HTC Hero Android smartphone
Cometh the hour, cometh the mobile?
Review HTC is currently balancing its prodigious smart phone output between its long-established Windows Mobile series of handsets and those running Google's Android operating system. The Hero follows the G1 and the Magic in HTC's Android line-up and comes with a fistful of updates. These include a new user interface, multi-touch screen, 5Mp camera and enhanced social networking functions, as well as the usual Wi-Fi, A-GPS and the ever-growing Android Market app store.
The 3.2in, 480 x 320-pixel touch screen takes up most of the front of the HTC Hero, with a thin strip of a speaker grille above and two rows of buttons – call start and stop, menu and home – immediately beneath the screen. Further down are the trackball and two additional buttons for search and back. There's no obvious reason why the bottom keys should be crammed over on the right hand side – where they're awkward for right-handers to reach – rather than being spaced evenly around the trackball.
The screen is the same as that on the earlier HTC Magic but it's now acquired an oil-resistant coating, similar to the iPhone's, which is supposed to cut down on fingerprints. It works too, but like the iPhone, you'll still have to wipe it occasionally.
Controls on the sides are sparse with just a large volume rocker, which doubles as an up/down cursor control, plus a 3.5mm headphone jack on top and the mini USB power/sync port on the bottom. The back is coated with a resin that adds a degree of grippiness and is home to the camera lens. The HTC Hero will take microSD cards up to 32GB and the slot is under the back cover.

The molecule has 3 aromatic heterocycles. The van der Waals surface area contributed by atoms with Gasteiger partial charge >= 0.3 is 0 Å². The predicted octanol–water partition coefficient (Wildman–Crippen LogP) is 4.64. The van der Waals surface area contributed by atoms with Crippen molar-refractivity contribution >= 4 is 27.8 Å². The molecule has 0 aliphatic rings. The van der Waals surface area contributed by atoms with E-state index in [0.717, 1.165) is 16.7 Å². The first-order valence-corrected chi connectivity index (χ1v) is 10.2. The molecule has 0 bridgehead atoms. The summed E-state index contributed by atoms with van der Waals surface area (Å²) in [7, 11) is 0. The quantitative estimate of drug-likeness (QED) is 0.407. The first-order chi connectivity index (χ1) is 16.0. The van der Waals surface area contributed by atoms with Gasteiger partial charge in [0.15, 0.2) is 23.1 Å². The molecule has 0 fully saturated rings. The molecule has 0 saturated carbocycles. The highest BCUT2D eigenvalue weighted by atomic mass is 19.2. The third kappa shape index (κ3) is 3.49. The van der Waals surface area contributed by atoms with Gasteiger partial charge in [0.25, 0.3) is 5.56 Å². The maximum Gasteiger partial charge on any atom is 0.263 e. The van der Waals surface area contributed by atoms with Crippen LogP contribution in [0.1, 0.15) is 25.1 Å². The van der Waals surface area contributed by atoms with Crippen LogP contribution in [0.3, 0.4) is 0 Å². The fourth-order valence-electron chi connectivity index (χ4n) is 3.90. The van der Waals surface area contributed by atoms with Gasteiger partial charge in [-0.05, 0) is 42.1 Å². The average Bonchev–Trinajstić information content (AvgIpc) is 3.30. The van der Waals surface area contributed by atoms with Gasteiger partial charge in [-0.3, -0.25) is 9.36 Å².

At 135g feels more robust than the Magic's 116g, even though the size is much the same at 112 x 56 x 14mm and it retains that odd little chin at the bottom. A feature that doesn't serve any practical purpose according to HTC – it's just one of those 'brand identifier' things. Cosmetic changes to the casing aside, the major difference between the Hero and its predecessors becomes clear with the new Sense user interface, the first big change in the appearance of the Google Android operating system. HTC has clearly made the same sort of effort with Android that it has with Windows Mobile – not that it needed quite so much – to make it more user friendly, as well as distinctive.
Grippy backed plastic
Where previously there were three home screens to adorn with widgets, now there are seven – three on either side of the main one. They're all fully customisable too. Just press and hold a blank bit of screen, and the widgets menu pops up, allowing you to choose whichever you like, as often as you like. You can choose between Android and HTC widgets – some of which contain full-screen versions of messages, weather and the like – and there's also a selection of 'Scenes' available with different background themes and preset functions, which can also be customised.
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